Issue - meetings
Asset Disposals and Capital Receipts Generated 2018/19
That the report be noted.
The Chief Officer (Housing & Assets) presented the annual report summarising land disposals and realisation of capital receipts during 2018/19. Capital receipts were aligned to contribute towards the Council’s programme of capital schemes, consisting of both large and small scale across all portfolios. A reminder was given of the revenue implications from capital expenditure and the continued reduction in Welsh Government (WG) support for capital expenditure.
In response to a questions from Allan Rainford, the Chief Officer clarified the process for disposing of surplus assets including the opportunity to bring them back into use through Community Asset Transfers. He said that all portfolios were engaged with the process and assets were reviewed on a regular basis.
The Chief Officer (Governance) said that the most recent review of the process, which had helped to strengthen arrangements, had received favourable assurance by Internal Audit.
Councillor Heesom spoke about the need for transparency and Member involvement on capital receipts. He also suggested that the Capital Programme could enable portfolio expenditure to be modified to release pressure on the Revenue Budget. The Chief Officer (Housing & Assets) referred to use of capital resources on projects such as the extension of Marleyfield and the overall impact on maintenance costs. The valuation process involved the District Valuer or private sector organisations for specialist local advice, in accordance with the principles, with outcomes reported to the Capital Assets Programme Board.
In response to the Chairman’s comments about historic arrangements, officers said that the Capital Assets Programme Board, which was not a decision-making body, was effective in regularly reviewing asset disposals to support the Capital Programme. Disposals above the required threshold were reported to Cabinet.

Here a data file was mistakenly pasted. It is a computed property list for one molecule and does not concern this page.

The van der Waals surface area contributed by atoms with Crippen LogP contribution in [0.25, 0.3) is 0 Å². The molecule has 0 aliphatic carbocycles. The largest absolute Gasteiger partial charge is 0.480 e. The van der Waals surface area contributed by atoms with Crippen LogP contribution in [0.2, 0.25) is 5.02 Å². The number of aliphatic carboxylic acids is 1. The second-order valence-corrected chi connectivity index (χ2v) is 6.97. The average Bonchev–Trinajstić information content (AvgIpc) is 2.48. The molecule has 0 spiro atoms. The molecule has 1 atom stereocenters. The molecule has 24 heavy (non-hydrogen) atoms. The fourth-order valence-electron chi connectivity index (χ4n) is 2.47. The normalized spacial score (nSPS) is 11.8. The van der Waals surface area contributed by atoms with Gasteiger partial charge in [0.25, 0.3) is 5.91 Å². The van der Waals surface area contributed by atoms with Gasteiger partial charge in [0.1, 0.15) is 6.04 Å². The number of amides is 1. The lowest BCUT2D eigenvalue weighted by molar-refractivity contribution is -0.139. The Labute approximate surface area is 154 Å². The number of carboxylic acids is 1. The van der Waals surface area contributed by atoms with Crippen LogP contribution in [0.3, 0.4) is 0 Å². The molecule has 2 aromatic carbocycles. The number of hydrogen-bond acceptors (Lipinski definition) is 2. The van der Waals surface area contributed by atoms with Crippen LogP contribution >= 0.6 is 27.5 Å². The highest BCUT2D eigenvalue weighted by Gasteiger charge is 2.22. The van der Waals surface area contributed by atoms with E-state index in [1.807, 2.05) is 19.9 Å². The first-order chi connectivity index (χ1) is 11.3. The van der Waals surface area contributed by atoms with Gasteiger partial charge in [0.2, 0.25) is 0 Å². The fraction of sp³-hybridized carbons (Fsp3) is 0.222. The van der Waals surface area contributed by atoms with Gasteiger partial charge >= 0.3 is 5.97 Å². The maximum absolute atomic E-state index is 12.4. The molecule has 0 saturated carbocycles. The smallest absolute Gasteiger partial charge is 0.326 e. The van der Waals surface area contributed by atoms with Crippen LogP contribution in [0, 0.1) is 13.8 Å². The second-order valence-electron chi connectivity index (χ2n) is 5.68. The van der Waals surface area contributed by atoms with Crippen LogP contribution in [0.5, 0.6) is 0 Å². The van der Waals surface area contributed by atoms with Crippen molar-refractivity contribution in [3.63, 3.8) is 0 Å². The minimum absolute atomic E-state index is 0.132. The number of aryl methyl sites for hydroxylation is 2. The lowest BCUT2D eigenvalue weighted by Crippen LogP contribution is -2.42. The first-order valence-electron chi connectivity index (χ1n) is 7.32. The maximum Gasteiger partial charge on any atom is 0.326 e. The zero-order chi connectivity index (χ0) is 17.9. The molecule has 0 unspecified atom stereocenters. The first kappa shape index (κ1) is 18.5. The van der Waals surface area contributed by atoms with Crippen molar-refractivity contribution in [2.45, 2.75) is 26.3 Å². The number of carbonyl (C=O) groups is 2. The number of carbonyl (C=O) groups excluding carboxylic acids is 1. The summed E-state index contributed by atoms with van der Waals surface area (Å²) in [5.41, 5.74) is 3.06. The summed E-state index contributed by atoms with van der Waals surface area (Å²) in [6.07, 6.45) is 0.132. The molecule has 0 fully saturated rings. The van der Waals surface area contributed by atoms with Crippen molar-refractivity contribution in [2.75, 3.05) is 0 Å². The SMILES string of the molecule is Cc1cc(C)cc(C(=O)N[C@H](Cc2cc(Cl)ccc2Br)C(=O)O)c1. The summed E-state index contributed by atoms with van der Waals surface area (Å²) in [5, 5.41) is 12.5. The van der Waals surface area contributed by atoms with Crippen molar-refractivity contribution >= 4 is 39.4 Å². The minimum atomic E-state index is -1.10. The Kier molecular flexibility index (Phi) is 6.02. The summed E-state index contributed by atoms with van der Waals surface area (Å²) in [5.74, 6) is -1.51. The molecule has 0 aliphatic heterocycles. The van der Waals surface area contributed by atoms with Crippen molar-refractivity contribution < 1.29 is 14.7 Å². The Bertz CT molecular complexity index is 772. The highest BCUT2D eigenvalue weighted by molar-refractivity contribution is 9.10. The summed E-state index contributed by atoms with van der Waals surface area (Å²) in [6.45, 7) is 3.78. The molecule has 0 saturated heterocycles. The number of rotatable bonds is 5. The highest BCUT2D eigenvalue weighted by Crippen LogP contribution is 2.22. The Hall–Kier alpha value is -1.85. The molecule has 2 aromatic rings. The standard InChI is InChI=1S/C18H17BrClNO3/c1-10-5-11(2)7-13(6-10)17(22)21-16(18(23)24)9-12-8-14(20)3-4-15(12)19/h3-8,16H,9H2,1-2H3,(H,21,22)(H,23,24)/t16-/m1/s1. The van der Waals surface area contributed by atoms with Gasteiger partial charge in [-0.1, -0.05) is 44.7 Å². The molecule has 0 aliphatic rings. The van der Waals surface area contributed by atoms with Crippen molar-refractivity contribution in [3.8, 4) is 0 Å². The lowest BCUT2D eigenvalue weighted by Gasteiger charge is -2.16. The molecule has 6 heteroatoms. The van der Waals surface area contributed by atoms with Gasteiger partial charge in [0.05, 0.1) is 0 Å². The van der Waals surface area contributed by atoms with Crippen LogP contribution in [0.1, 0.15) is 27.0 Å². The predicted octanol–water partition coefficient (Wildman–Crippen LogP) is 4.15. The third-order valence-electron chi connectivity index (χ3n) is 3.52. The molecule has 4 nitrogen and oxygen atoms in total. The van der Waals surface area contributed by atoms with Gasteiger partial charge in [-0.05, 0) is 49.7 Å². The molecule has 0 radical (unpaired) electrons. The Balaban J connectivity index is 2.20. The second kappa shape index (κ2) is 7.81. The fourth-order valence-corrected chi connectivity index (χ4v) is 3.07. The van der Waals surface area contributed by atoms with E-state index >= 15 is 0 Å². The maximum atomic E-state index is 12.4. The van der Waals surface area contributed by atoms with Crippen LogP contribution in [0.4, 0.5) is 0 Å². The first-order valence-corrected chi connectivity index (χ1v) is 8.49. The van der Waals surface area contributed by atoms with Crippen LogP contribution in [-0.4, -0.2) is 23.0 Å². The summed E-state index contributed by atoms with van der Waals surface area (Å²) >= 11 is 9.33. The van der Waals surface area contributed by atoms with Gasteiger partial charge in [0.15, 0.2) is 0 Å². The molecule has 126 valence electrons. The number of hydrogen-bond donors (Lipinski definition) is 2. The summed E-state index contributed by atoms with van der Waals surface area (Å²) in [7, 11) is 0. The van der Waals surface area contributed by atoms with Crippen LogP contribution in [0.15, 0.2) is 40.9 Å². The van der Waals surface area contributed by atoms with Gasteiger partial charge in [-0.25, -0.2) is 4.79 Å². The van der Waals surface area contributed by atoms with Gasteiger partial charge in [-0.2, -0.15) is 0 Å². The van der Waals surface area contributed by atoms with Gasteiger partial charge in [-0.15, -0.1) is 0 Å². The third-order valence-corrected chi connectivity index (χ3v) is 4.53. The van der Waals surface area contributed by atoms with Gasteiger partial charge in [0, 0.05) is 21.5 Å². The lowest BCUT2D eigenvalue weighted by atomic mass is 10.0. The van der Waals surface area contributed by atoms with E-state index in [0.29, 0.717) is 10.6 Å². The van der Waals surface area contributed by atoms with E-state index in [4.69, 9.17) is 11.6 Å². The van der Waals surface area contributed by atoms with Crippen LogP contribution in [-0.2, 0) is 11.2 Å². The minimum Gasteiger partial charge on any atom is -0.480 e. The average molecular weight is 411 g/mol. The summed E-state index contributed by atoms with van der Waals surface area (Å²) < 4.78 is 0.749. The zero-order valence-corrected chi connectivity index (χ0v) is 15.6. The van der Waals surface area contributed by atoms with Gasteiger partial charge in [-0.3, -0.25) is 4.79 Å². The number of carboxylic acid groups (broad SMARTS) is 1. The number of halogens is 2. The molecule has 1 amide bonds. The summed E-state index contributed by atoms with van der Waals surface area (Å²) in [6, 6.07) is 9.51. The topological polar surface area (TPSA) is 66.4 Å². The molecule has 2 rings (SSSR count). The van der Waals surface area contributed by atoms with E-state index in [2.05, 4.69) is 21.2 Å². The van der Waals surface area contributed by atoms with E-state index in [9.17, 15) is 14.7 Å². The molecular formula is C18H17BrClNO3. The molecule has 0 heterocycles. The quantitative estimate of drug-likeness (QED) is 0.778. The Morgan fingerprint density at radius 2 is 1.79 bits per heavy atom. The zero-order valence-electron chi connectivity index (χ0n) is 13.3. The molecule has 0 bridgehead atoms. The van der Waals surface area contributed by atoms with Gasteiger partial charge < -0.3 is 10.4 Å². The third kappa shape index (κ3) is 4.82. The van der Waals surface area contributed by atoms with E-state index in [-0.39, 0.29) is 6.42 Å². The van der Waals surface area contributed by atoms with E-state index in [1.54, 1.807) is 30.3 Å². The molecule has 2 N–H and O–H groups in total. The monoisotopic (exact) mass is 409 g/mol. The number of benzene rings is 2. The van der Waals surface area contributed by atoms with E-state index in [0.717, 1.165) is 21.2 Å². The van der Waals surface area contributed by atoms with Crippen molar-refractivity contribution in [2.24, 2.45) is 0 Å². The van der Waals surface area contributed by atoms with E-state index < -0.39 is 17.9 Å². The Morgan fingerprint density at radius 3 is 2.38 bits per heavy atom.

When asked by Sally Ellis about capital receipts generated from agricultural estates, the Chief Officer said that the process was more complex involving a longer lead-in period. He described the proactive approach to engage with tenants to understand their future plans noting that whilst some who were under the old Agricultural Act tenancies had succession rights, the current model was to use Farm Business Tenancies. On termination of tenancies, vacant farms were placed on the open market and were effectively marketed for sale through specialist agricultural agencies.
The Chairman said that recommendations in reports should be more meaningful. This was acknowledged by the Chief Executive who said that officers should consider more proactive resolutions as demonstrated in reports to Overview & Scrutiny committees.
That the report be noted.